President Donald Trump’s threat to hit North Korea with “fire and fury” jolted markets from New York to Seoul even as U.S. lawmakers questioned the president’s willingness to back up the heated rhetoric.
“North Korea best not make any more threats to the United States,” Trump told reporters in Bedminster, New Jersey, on Tuesday. “They will be met with fire, fury and, frankly, power the likes of which this world has never seen before.”
Trump’s remarks came as North Korea — reacting to new United Nations sanctions against its nuclear weapons program — warned the U.S. would “pay dearly” and said it was examining plans to fire a missile toward an American military base on Guam. The exchange followed a Washington Post report, citing a Defense Intelligence Agency analysis, that Pyongyang successfully developed a nuclear warhead to use on its missiles.
“He has been very threatening, beyond a normal statement,” Trump said of Kim.
While global powers and financial markets have long been accustomed to over-the-top rhetoric from North Korea, the U.S. has traditionally taken a more diplomatic stance. Trump’s suggestion he might meet Kim’s threats with action startled markets and prompted a renewed focus on the narrowing list of military and economic options available.
The S&P 500 Index fell to session lows Tuesday, and the CBOE Volatility Index jumped 11 percent after Trump spoke. The comments jolted markets from a summer slumber, with U.S. assets largely little changed for most of the session.
South Korea’s benchmark Kospi fell 1.1 percent, while the won declined as much as 0.8 percent, falling to a three-week low. Japan’s Topix index had the biggest slide in almost three months.
Whether the president first consulted with allies, the Pentagon or other government agencies was unknown. It also wasn’t clear whether Trump’s “fire and fury” threat described a conventional strike or one involving nuclear weapons.
The Defense Department offered no explanation. “We remain prepared to defend ourselves and our allies and to use the full range of capabilities at our disposal against the growing threat from North Korea,” Pentagon spokesman Johnny Michael said in an email.
South Korea said on Wednesday it was monitoring for any additional moves by North Korea, and would continue to push for peace. Japan welcomed the U.S.’s decision to keep all options on the table, Chief Cabinet Secretary Yoshihide Suga told reporters in Tokyo.
North Korea has routinely used bombastic rhetoric to threaten the U.S., including military bases in Guam, Hawaii, Japan and South Korea.
North Korea’s reported progress on miniaturizing nuclear warheads — coupled with two test flights of intercontinental ballistic missiles in July — are raising pressure on Trump. Before taking office, he pledged to prevent North Korea from developing an ICBM: “It won’t happen,” he wrote on Twitter.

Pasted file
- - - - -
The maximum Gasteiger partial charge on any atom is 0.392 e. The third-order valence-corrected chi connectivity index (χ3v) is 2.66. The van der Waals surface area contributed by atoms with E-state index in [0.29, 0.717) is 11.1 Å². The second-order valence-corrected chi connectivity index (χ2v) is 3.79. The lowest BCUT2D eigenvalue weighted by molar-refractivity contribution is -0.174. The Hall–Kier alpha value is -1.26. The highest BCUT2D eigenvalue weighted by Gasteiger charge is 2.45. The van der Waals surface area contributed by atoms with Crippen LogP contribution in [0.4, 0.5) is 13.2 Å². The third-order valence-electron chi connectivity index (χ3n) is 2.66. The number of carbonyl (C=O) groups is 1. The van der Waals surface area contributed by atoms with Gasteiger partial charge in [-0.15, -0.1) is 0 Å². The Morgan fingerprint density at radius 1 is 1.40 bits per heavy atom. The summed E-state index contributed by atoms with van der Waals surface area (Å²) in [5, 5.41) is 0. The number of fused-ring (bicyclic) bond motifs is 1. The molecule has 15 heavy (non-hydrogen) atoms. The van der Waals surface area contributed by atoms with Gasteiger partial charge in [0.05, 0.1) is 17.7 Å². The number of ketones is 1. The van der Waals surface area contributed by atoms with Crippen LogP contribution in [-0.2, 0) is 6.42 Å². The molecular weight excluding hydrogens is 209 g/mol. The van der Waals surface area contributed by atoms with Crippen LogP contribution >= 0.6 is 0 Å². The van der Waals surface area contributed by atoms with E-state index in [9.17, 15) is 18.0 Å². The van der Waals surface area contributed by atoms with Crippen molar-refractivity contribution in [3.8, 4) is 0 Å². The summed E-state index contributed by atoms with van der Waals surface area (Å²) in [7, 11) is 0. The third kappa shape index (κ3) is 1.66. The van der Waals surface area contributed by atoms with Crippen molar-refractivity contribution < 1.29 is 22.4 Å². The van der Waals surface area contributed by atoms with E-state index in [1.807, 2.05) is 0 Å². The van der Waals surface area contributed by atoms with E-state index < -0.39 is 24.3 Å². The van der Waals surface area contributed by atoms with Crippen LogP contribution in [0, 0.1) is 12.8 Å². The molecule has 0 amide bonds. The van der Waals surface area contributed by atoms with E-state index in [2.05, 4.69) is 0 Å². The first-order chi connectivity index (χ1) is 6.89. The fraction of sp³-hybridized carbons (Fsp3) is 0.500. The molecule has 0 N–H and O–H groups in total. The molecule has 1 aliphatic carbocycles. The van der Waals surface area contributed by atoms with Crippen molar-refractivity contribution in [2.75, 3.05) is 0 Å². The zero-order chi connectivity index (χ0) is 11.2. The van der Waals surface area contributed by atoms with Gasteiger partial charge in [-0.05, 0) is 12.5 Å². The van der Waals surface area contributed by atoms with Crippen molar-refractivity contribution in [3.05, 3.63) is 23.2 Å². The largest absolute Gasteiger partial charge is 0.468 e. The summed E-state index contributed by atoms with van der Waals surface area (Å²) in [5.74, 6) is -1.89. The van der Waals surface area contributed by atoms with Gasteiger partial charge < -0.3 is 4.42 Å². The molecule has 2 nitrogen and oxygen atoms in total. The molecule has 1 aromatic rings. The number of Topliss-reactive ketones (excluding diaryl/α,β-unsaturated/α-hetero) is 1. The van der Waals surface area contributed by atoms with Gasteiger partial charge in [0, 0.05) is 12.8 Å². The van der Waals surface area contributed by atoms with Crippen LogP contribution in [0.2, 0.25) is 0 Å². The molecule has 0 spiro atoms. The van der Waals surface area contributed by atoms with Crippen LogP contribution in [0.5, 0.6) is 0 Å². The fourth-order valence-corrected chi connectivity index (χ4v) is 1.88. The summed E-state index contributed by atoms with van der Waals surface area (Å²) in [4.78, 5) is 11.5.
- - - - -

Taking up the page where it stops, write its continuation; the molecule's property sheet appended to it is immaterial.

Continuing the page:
With his latest comments, Trump “runs the risk of entrapping” himself in his own rhetoric, said Scott Snyder, director of the program on U.S.-Korea policy at the Council on Foreign Relations. “If he pursues that, it’s hard for me to see how it can accomplish anything positive,” he said.
Senator John McCain, the Republican chairman of the Senate Armed Services Committee, said Trump should be more cautious because he may not be able to make good on the threat.
“The great leaders I’ve seen don’t threaten unless they’re ready to act, and I’m not sure President Trump is ready to act,” McCain said in an interview on Phoenix radio station KTAR. “It’s the classic Trump, in that he overstates things.”
Representative Eliot Engel, the top Democrat on the House Foreign Affairs committee, said Trump’s latest comments “undermined American credibility by drawing an absurd red line.”
Just days ago, Trump was praising the UN Security Council’s unanimous decision to tighten sanctions on North Korea, targeting about $1 billion of the nation’s approximately $3 billion in exports. Some analysts say those measures are too little, too late to slow Kim’s momentum.
While Kim’s efforts to develop a missile capable of delivering a nuclear weapon to the continental U.S. face big technological hurdles, he has made significant progress. He still needs a rocket that can survive reentry and a guidance-and-control system capable of directing it to the U.S. without breaking up.
North Korea views nuclear weapons program as a means to win respect and eliminate a potential threat to the Kim dynasty, which has ruled for three generations.
“We will, under no circumstances, put the nukes and ballistic rockets on negotiating table,” the state-run Korean Central News Agency reported on Monday. “Neither shall we flinch even an inch from the road to bolstering up the nuclear forces chosen by ourselves, unless the hostile policy and nuclear threat of the U.S. against the DPRK are fundamentally eliminated.”
Trump’s latest statement comes as Secretary of State Rex Tillerson visits allies in Southeast Asia, rallying support for tougher measures against Pyongyang while holding out an olive branch to the reclusive regime. Tillerson was in Thailand and heads to Malaysia on Wednesday.
“We hope, again, that this ultimately will result in North Korea coming to the conclusion to choose a different pathway, and when the conditions are right that we can sit and have a dialogue around the future of North Korea so that they feel secure and prosper economically,” Tillerson told reporters in Manila on Monday.
The focus on sanctions has continued because the military options are all so grim. Seoul’s 10 million residents live just 35 miles (56 kilometers) south of the border — well within North Korea’s artillery range.
Australian Prime Minister Malcolm Turnbull on Wednesday said the threats to the region were coming from North Korea, and called on the regime to back down.
“A conflict would be shattering,” Turnbull said. “It would have catastrophic consequences.”